increasing the funds towards ida and we cannot say how many stories we heard in the last year from families, educators and students themselves,rn students with disabilities have the remote learning is not enough of them. we have to make sure we give our students an opportunity to be successful. i make sure the schools continue to thrive. >> a couple of times you have used the phrase raise the bar perk which is a different way of things that he said last month, you said last month going back to normal is a low bar. that's with early childhood education, how does public education need to adjust with our changing times? not miss her changing times, our post pandemic changing times? >> you mentioned earlier we have disparities in education gaps. opportunity gaps, achievement
gaps, outcome gaps, they become normalized. i also use the words he wrote about the normalization of failure. when he sat out to try too address the gaps that exist in outcomes for students when i was the commission in connecticut that was a focus of my impaired we have to make sure that will be billed back better were not going back to the system of march 2020 where it was almost predictable. you could predict a student's ability to succeed based on race or place. that is unacceptable. we should have aha high level of outrage going on that long. what translates to us when weight reopen our schools are giving an opportunity to have highly qualified teachers given rigorous curriculum having opportunities at the
highest level courses lead to college access or career options. we should make sure students those are things that level the playing field. it's insufficient to redo have to build back better. we have to do it with strategies that we know will work. early childhood education, community college, higher level courses for students those are the ingredients for raising the bar. >> i keep scribbling notesg you're talking a keep catching me looking down at my paper feeling i'm back in school. on universal pre-k which ion know a lot of education experts and i professionals say is an vitally important to not only closing those gaps but also to getting kids -- three -year-olds and four -year-olds on that trajectory of upward mobility and trajectory.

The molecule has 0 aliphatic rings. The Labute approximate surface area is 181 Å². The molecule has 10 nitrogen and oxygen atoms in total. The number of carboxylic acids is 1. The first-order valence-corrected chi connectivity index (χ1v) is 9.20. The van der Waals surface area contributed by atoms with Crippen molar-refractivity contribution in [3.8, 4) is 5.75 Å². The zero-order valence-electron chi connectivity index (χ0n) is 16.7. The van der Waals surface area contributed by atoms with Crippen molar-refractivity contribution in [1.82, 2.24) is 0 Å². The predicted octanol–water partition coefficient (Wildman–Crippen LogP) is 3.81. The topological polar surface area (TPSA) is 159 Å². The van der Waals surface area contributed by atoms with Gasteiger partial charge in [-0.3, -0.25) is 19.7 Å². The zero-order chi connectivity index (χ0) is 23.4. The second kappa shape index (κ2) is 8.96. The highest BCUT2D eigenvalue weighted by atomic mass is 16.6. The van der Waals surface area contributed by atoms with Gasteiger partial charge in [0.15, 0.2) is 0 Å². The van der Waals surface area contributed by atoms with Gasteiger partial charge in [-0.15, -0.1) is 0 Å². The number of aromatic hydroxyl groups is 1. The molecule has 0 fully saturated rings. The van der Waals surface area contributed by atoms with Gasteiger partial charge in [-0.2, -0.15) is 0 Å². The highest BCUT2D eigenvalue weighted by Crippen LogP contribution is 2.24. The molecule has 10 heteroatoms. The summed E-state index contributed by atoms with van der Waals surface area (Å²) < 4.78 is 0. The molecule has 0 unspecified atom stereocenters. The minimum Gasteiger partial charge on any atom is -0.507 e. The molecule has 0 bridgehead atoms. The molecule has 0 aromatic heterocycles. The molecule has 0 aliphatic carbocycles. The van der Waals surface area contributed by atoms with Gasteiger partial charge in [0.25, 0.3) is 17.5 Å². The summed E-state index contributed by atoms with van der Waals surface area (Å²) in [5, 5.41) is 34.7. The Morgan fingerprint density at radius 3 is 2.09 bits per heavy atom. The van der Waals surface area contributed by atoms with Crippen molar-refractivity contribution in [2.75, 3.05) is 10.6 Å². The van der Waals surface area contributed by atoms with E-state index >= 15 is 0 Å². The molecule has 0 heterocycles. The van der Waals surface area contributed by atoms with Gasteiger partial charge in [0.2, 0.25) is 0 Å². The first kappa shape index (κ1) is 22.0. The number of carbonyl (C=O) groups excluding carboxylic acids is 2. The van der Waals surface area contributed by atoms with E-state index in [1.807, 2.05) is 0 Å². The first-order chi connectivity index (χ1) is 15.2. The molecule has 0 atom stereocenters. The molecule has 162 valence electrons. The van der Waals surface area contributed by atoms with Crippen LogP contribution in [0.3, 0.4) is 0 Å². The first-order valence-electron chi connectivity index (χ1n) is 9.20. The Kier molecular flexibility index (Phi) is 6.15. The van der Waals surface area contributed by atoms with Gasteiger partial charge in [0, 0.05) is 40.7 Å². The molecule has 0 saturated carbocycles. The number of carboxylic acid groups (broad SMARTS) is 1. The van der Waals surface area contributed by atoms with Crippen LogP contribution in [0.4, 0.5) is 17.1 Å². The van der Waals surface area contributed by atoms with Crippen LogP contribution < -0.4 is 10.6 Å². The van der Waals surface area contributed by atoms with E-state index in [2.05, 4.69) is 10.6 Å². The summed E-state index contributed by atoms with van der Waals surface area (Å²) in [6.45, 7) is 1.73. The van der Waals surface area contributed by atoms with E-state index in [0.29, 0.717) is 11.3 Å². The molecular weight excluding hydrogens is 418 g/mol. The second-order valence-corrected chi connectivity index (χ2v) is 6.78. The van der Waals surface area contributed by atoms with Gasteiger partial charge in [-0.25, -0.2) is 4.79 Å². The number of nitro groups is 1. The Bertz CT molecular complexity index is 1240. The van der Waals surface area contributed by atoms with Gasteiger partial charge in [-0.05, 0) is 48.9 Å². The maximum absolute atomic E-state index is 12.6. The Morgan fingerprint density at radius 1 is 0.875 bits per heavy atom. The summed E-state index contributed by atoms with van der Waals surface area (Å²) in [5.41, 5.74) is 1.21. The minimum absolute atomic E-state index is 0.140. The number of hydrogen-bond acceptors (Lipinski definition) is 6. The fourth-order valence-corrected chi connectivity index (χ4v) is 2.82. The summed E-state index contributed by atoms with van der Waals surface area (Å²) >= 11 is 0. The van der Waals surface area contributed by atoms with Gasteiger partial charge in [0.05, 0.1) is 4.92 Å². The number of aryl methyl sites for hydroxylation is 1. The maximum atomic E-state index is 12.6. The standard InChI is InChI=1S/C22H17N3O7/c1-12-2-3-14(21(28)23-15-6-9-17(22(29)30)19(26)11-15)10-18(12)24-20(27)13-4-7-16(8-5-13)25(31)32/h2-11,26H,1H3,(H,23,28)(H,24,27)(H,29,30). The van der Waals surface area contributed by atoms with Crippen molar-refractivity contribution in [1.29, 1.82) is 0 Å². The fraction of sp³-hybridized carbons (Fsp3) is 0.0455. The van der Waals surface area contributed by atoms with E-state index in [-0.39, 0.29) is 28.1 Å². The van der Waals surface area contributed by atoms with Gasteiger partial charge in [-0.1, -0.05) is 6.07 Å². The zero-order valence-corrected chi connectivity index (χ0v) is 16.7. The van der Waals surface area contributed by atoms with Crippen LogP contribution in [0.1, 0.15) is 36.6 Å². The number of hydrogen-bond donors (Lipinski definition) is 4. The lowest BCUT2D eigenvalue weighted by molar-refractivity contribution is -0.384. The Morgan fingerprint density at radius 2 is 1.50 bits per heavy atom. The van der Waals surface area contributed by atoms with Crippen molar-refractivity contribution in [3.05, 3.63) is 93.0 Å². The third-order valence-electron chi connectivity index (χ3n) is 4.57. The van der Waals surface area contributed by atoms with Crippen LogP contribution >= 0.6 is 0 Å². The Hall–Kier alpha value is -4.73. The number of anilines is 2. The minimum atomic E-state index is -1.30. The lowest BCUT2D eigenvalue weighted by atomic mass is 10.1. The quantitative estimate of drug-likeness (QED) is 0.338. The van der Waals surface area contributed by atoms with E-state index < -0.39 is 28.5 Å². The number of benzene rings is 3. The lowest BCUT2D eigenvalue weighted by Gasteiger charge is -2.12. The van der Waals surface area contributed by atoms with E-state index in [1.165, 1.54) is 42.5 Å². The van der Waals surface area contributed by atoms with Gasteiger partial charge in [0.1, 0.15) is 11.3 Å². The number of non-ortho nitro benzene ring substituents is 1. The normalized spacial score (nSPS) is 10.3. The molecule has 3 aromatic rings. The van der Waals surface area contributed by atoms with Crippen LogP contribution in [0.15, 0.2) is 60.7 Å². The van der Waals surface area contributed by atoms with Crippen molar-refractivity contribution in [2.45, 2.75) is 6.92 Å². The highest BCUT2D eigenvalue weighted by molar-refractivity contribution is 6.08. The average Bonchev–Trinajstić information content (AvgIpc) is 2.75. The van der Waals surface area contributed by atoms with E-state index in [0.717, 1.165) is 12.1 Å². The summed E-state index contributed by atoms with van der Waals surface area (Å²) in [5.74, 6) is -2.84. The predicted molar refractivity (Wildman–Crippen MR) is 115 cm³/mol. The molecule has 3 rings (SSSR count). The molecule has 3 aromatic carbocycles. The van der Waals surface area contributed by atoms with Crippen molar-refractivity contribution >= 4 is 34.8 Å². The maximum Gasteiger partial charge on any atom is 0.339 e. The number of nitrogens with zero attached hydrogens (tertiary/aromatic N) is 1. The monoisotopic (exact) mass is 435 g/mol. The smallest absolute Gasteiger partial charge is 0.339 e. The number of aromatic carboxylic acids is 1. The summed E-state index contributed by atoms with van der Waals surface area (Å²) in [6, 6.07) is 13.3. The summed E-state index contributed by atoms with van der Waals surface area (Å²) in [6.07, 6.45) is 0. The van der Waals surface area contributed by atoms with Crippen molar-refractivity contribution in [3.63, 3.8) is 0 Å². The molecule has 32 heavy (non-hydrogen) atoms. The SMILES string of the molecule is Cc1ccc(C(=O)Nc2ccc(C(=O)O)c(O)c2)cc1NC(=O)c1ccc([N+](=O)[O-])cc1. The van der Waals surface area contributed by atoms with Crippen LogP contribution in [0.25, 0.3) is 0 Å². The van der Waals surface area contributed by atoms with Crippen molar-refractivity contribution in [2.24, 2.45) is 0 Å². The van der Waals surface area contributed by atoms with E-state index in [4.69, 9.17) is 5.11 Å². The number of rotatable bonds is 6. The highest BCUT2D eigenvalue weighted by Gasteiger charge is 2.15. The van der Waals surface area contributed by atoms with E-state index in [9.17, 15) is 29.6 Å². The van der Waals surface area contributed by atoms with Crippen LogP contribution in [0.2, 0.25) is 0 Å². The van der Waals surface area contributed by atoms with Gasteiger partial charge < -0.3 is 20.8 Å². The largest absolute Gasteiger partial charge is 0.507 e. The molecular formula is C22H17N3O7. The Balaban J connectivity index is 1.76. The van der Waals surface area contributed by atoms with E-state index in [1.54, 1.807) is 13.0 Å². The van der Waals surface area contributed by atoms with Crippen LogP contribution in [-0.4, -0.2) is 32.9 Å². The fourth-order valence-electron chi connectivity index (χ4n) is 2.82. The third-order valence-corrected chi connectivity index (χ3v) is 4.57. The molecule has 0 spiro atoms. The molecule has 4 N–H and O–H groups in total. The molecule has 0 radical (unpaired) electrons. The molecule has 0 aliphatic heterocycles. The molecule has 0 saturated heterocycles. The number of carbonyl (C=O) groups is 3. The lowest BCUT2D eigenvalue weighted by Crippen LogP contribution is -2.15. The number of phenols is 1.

howeverr there are people, notably republicans who look at universal pre-k, why are we paying for this? talking in more concrete terms about why investing in universal pre-k is important not just for the education ofhi those children, but for the future prosperity of the country? >> too that i say pay now or pay later. i was in elementary school principal and i worked in a school with dedicated educators. we served three and four -year-olds. we had students who weread learning foundational skills. i'm not even going to get into the brain science when that learning executive functioning that can lead to greater success in elementary school. but the data also suggest students that have a good a foundation in early childhood igeducation are more likely to
seek high level courses. are more likely to be prepared for college. it pays dividends later. how's the science on this and it shows quality programming does lead to success later in life but i can say from extremes, jonathan, i can say which student did not have a good quality early childhood experience when they were getting support and interventions later in their elementary years. just four or five years later. those are students who often become disillusioned in school are disengaged. it's like a build a house too build a nice and strong. n like without a strong foundation skyscrapers will not be skyscrapers they will fall for the same is true with our children. >> last month the department submitted plans on how they plan too use funds of the american rescue plan can you talk about some of those plans, how states are planning
to use that money to support their schools? >> sure. the title of this is opportunity in crisis. i will tell you so inspired by the educators and the leaders across the country who have looked at this as an opportunity to invest in our children, and our schools, and her educators. i have seen summer school programs that bring in community partners. i was in los angeles last week and i saw how they had a robust summer school program with community partners that not only supported support students academically but provided them with mentors. in portland, oregon, the resources there that gave resourcesag to engage with one another. the school was full ofif students is a beautiful sight the teachers were excited to be there. i'm hearing about programs across the country were students are not giving access
too courses they might not have had previously. because now they can take advantage of online as well. smaller class sizes, better technology and of course the mental health access studentst will have now for the social and emotional well-being of our students is critically important. to make sure students not hungry when they go to school in ways they had not before. we are finding opportunities and we will be better will be returned for it's not easy work, it's not one-size-fits-all either. with innovative and caring educators across the country. our job as a department of education is not only to help support with funds but to learn from one another. >> sapa schools and public education i wonder sometimes people think we are just
talking about public schools in cities. there are public schools in rural communities. i am just wondering when it comes to schools in how do you ensure students and educators have the same resources on par with those in wealthier may be suburban communities. >> we talked about disparities we talk about underserved groups, we forget to mention the rural students throughout our country. i was in arizona recently and was able to visit a school where there is not another school for miles, and miles, andan miles. it just seems like we needed to make sure they had everything they needed to be successful there. a lot of that is really broadband and making sure the devices are working, are making sure they have access to the same learning opportunities that students